A folk song declares, “There ain’t no bugs on me!” To that, a pair of wind-turbine researchers now can respond, “More power to you!” That’s because they’ve shown that crusty insect
remains on power-generating turbines cause what had been a perplexing loss in efficiency.
In California, wind-turbine operators have learned from experience that if they regularly wash insect debris off their turbines, they avoid performance dips. But the pattern of the dips defied the obvious explanation–that dead insects piling up on blades were slowly sapping turbine power, notes Herman F. Veldkamp of wind-turbine maker NEG Micon of Randers, Denmark.
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Instead, turbine operators found that their machines’ bug-encrusted vanes lost power in steps. Though operating fine in low winds, the machines could not attain full power in high winds. With each return of high winds, the step-down would be worse.
Veldkamp and Gustave P. Corten of the Energy Center of the Netherlands in Petten have sleuthed out the reason behind this. The duo report its findings in the July 5 Nature.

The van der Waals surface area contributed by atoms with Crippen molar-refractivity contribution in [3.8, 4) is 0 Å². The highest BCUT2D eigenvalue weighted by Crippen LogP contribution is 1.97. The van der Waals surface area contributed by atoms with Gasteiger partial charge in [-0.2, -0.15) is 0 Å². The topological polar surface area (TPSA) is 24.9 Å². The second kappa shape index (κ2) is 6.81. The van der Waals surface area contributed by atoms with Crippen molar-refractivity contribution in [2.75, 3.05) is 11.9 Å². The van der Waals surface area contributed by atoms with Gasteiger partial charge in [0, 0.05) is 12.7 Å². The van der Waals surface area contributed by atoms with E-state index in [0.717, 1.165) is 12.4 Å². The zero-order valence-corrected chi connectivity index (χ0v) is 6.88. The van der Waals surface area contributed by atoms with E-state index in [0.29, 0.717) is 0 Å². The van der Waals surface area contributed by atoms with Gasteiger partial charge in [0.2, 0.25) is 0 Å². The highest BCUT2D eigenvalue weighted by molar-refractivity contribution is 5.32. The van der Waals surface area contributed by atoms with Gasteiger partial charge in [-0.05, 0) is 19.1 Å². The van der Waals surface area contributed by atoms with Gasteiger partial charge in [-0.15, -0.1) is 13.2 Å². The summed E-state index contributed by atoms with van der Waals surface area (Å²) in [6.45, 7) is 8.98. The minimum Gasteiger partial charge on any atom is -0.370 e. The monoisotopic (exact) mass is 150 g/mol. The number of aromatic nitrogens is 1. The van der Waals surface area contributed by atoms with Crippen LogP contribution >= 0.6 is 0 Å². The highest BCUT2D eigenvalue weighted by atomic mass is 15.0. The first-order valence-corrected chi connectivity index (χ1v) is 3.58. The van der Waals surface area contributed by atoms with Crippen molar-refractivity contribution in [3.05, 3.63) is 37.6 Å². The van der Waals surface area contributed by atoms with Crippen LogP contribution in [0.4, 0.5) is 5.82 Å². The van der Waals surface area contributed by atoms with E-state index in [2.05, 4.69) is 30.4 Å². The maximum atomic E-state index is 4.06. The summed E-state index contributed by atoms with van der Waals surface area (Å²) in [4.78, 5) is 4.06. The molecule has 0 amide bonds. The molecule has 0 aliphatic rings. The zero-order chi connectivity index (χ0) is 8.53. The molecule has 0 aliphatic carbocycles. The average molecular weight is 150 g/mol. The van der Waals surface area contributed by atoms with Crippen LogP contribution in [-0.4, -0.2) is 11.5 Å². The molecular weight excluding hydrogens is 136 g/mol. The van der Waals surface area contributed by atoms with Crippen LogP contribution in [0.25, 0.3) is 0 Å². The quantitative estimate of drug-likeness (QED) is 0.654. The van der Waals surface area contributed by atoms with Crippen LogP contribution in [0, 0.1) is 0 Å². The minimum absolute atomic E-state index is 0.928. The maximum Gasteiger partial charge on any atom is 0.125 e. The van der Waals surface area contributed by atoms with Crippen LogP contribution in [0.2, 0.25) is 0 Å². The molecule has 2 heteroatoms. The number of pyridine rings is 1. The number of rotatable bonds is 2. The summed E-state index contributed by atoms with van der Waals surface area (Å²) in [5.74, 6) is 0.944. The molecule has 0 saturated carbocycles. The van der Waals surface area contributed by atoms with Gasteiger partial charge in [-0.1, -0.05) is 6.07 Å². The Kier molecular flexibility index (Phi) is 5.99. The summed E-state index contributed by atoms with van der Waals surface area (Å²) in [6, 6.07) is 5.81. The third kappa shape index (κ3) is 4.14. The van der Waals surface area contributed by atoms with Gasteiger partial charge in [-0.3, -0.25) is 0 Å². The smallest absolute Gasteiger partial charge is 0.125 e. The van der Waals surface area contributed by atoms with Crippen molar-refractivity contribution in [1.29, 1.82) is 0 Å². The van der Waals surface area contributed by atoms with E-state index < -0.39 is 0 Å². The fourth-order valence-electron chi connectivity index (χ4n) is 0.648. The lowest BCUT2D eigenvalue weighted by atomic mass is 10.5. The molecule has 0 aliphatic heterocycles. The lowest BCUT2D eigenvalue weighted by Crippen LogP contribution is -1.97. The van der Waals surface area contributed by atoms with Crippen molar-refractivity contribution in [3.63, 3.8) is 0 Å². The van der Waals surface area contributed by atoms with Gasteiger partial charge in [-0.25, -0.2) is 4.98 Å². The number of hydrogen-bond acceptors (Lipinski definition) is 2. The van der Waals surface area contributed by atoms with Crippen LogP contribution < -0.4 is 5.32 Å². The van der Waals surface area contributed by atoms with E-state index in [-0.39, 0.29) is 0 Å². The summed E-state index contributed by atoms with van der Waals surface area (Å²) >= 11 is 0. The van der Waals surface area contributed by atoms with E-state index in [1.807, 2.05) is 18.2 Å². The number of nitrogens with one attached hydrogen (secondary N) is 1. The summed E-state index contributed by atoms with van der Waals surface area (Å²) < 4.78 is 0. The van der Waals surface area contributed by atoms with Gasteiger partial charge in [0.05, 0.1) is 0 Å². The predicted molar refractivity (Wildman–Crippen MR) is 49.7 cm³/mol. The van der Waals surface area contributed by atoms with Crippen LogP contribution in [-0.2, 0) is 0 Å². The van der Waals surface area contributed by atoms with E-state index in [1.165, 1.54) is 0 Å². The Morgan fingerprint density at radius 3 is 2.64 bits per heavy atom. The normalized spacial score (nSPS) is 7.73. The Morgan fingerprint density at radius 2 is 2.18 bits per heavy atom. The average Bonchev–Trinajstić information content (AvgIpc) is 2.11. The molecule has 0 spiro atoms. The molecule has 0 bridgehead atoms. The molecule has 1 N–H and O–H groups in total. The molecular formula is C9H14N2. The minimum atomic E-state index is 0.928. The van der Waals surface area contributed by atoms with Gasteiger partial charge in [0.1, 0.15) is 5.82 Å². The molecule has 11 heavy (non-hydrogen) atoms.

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First, the scientists attached to turbine blades reflective labels with flaps that flip open if the air stops flowing smoothly over the blade surface, a sign of reduced efficiency. The researchers simulated the insectlike roughness on blade edges by applying tape. Then, using video recordings, they confirmed that roughness correlated with inefficient flow, as revealed by raised flaps on the blades.
In search of the last pieces of the puzzle, the researchers compared histories of turbine performance with weather data. They found that efficiency dipped most after periods that combined low winds, in which insects put in the most flight hours, with no rain to wash away carcasses.
Wind-turbine makers are developing self-cleaning turbine blades, says Veldkamp.